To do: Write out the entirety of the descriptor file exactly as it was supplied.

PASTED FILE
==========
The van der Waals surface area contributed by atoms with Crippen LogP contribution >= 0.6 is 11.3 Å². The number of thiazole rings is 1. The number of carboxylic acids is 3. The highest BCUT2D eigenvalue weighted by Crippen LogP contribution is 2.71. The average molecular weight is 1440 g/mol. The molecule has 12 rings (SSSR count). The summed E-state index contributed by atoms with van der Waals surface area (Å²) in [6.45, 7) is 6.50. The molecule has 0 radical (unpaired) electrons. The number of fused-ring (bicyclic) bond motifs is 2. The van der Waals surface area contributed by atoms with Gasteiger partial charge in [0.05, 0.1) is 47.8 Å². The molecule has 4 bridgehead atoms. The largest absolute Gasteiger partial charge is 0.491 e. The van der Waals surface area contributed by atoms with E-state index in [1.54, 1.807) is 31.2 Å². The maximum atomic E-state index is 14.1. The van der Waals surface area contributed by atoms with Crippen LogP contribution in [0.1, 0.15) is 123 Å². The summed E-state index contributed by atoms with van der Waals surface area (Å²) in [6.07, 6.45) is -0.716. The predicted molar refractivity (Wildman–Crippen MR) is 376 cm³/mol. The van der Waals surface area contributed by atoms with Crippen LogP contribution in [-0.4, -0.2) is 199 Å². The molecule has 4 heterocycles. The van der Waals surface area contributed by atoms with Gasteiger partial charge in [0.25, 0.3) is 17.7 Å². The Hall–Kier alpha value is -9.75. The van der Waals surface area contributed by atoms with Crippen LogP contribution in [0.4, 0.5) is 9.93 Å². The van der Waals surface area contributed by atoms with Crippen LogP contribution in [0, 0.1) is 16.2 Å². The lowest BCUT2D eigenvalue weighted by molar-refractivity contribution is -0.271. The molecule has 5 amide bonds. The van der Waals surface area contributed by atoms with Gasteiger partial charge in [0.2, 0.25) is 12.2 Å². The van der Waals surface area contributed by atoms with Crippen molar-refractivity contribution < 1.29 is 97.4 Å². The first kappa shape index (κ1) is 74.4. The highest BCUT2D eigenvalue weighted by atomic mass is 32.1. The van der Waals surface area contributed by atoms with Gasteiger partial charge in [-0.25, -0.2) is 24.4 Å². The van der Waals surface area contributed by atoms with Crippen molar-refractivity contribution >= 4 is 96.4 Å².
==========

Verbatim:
The van der Waals surface area contributed by atoms with Crippen LogP contribution >= 0.6 is 11.3 Å². The number of thiazole rings is 1. The number of carboxylic acids is 3. The highest BCUT2D eigenvalue weighted by Crippen LogP contribution is 2.71. The average molecular weight is 1440 g/mol. The molecule has 12 rings (SSSR count). The summed E-state index contributed by atoms with van der Waals surface area (Å²) in [6.45, 7) is 6.50. The molecule has 0 radical (unpaired) electrons. The number of fused-ring (bicyclic) bond motifs is 2. The van der Waals surface area contributed by atoms with Gasteiger partial charge in [0.05, 0.1) is 47.8 Å². The molecule has 4 bridgehead atoms. The largest absolute Gasteiger partial charge is 0.491 e. The van der Waals surface area contributed by atoms with E-state index in [1.54, 1.807) is 31.2 Å². The maximum atomic E-state index is 14.1. The van der Waals surface area contributed by atoms with Crippen LogP contribution in [0.1, 0.15) is 123 Å². The summed E-state index contributed by atoms with van der Waals surface area (Å²) in [6.07, 6.45) is -0.716. The predicted molar refractivity (Wildman–Crippen MR) is 376 cm³/mol. The van der Waals surface area contributed by atoms with Crippen LogP contribution in [-0.4, -0.2) is 199 Å². The molecule has 4 heterocycles. The van der Waals surface area contributed by atoms with Gasteiger partial charge in [0.25, 0.3) is 17.7 Å². The Hall–Kier alpha value is -9.75. The van der Waals surface area contributed by atoms with Crippen LogP contribution in [0.4, 0.5) is 9.93 Å². The van der Waals surface area contributed by atoms with Crippen LogP contribution in [0, 0.1) is 16.2 Å². The lowest BCUT2D eigenvalue weighted by molar-refractivity contribution is -0.271. The molecule has 5 amide bonds. The van der Waals surface area contributed by atoms with Gasteiger partial charge in [0.2, 0.25) is 12.2 Å². The van der Waals surface area contributed by atoms with Crippen molar-refractivity contribution < 1.29 is 97.4 Å². The first kappa shape index (κ1) is 74.4. The highest BCUT2D eigenvalue weighted by atomic mass is 32.1. The van der Waals surface area contributed by atoms with Gasteiger partial charge in [-0.25, -0.2) is 24.4 Å². The van der Waals surface area contributed by atoms with Crippen molar-refractivity contribution >= 4 is 96.4 Å².